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Wax & Wane: Coy Hall

by | Mar 2, 2016 | Contributors | 0 comments

Coy Hall
Coy Hall is married to a wonderful woman, lives somewhere in Appalachia, and, aside from writing horror stories, makes a living as a history professor.

Wax & Wane: Wasp Wing

 

What is your story about?
“Wasp Wing” is about a young woman who has a history of searching for divinity. Her father is a demon-haunted man, but she doesn’t buy into his concept of the divine. She finds divinity in this story—at least she thinks so. She then begins to reshape her reality. With the concept of witchcraft, I wanted to play with the idea of physical transformation. Also, I love the idea of something that thinks it’s a god. The wasp-thing in the story isn’t a god; it isn’t even a wasp. When it came into being, the first thing it ever encountered was a nest of wasps underneath a cabin. Over time, it simply absorbed thoughts and concepts from the people who lived above it. In a way, the woman in the story does the same thing.


What do you like most about witches?

As a history professor, one of my interests is the concept of witchcraft in the 16th and 17th centuries. Ideas of the past fascinate me, what people believed to be true, the reasoning behind their beliefs. To me, the historical ‘witch’ comes down to us as a persecuted outsider. Witches represent not only otherness, but dangerous, subversive otherness. The fictional witch is most attractive because the forbidden knowledge he or she holds.

Who is your favorite fictional or legendary witch, and why?

I like the concept of witchcraft in horror fiction more so than individual witches. A few characters come to mind though. I like witches who are frightening. Haggis, the old stereotype crone, in Pumpkinhead. Immacolata in Weaveworld. Dangerous people with forbidden knowledge. I like to imagine how characters like that come to know the things they know. What did they see or do? They’ve certainly seen more than we have. I play with the genesis of this type of knowledge in “Wasp Wing.”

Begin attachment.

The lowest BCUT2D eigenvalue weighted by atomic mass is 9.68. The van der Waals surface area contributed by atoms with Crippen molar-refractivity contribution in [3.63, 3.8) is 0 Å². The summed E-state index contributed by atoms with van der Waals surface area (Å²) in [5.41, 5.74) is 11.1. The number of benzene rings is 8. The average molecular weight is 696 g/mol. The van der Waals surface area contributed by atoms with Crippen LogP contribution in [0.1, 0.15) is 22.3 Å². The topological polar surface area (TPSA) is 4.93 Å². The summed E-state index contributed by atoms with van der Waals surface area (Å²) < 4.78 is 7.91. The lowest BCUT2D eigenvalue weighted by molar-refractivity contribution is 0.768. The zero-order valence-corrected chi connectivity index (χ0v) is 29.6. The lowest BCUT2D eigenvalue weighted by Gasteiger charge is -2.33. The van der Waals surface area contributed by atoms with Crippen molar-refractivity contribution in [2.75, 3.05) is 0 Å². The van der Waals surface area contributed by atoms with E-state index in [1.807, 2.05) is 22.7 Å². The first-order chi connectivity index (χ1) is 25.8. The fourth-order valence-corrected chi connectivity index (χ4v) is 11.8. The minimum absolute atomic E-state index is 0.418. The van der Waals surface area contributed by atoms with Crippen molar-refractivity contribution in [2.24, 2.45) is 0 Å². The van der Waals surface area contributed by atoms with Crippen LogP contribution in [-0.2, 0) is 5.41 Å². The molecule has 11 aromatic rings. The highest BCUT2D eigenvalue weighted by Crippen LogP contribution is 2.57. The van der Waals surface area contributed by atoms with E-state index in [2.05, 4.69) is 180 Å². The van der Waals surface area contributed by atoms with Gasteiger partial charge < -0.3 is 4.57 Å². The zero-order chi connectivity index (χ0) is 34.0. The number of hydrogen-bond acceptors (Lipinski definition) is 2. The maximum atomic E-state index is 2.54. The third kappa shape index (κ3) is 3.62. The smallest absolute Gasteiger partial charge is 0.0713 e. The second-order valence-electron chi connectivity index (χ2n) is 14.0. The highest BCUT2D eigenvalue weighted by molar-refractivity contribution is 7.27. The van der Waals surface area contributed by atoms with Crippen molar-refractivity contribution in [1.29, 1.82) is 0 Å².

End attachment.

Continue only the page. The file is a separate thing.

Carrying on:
Would you rather be a good witch or a wicked witch? Why? If I were to write myself into a witchcraft story, I’d play the wicked role. There’s too much whimsy in good witchcraft.

What’s up next for you? Currently, I’m submitting a manuscript for my latest horror novel, a story set in 1919 during the Spanish Flu. It’s called The Pound of Flesh. I’m planning out my next horror novel as well, and having fun writing short stories while the ideas brew. In the non-fiction realm, I’m gathering research for a history of Halloween.
Wax & Wane: A Gathering of Witch Tales

Wax & Wane: A Gathering of Witch Tales

Whether wicked or whimsical, few folkloric figures are as iconic as the witch. Wax & Wane: A Gathering of Witch Tales serves up 30 spellbinding stories of witches that are enchanting and terrifying, amusing and enticing. Classic or eclectic, fantastical or historical, these witch tales are a literary incantation to delight any fans of witches and witchcraft.

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